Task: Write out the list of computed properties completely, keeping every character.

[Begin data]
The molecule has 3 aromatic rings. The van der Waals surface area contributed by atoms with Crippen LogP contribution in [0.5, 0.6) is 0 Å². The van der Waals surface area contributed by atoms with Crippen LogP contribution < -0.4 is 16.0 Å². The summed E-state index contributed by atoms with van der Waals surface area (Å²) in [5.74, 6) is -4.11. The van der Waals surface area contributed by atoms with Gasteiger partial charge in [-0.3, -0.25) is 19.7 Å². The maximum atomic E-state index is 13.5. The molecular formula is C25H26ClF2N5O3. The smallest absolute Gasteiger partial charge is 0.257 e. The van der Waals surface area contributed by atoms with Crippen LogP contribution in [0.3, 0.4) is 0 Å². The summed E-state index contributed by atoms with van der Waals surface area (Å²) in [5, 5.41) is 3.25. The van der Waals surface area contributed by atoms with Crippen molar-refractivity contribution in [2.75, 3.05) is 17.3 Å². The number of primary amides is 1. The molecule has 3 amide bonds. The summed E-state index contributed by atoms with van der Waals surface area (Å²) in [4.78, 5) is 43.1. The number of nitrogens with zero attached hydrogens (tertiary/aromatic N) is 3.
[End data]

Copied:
The molecule has 3 aromatic rings. The van der Waals surface area contributed by atoms with Crippen LogP contribution in [0.5, 0.6) is 0 Å². The van der Waals surface area contributed by atoms with Crippen LogP contribution < -0.4 is 16.0 Å². The summed E-state index contributed by atoms with van der Waals surface area (Å²) in [5.74, 6) is -4.11. The van der Waals surface area contributed by atoms with Gasteiger partial charge in [-0.3, -0.25) is 19.7 Å². The maximum atomic E-state index is 13.5. The molecular formula is C25H26ClF2N5O3. The smallest absolute Gasteiger partial charge is 0.257 e. The van der Waals surface area contributed by atoms with Crippen LogP contribution in [0.3, 0.4) is 0 Å². The summed E-state index contributed by atoms with van der Waals surface area (Å²) in [5, 5.41) is 3.25. The van der Waals surface area contributed by atoms with Crippen molar-refractivity contribution in [2.75, 3.05) is 17.3 Å². The number of primary amides is 1. The molecule has 3 amide bonds. The summed E-state index contributed by atoms with van der Waals surface area (Å²) in [4.78, 5) is 43.1. The number of nitrogens with zero attached hydrogens (tertiary/aromatic N) is 3.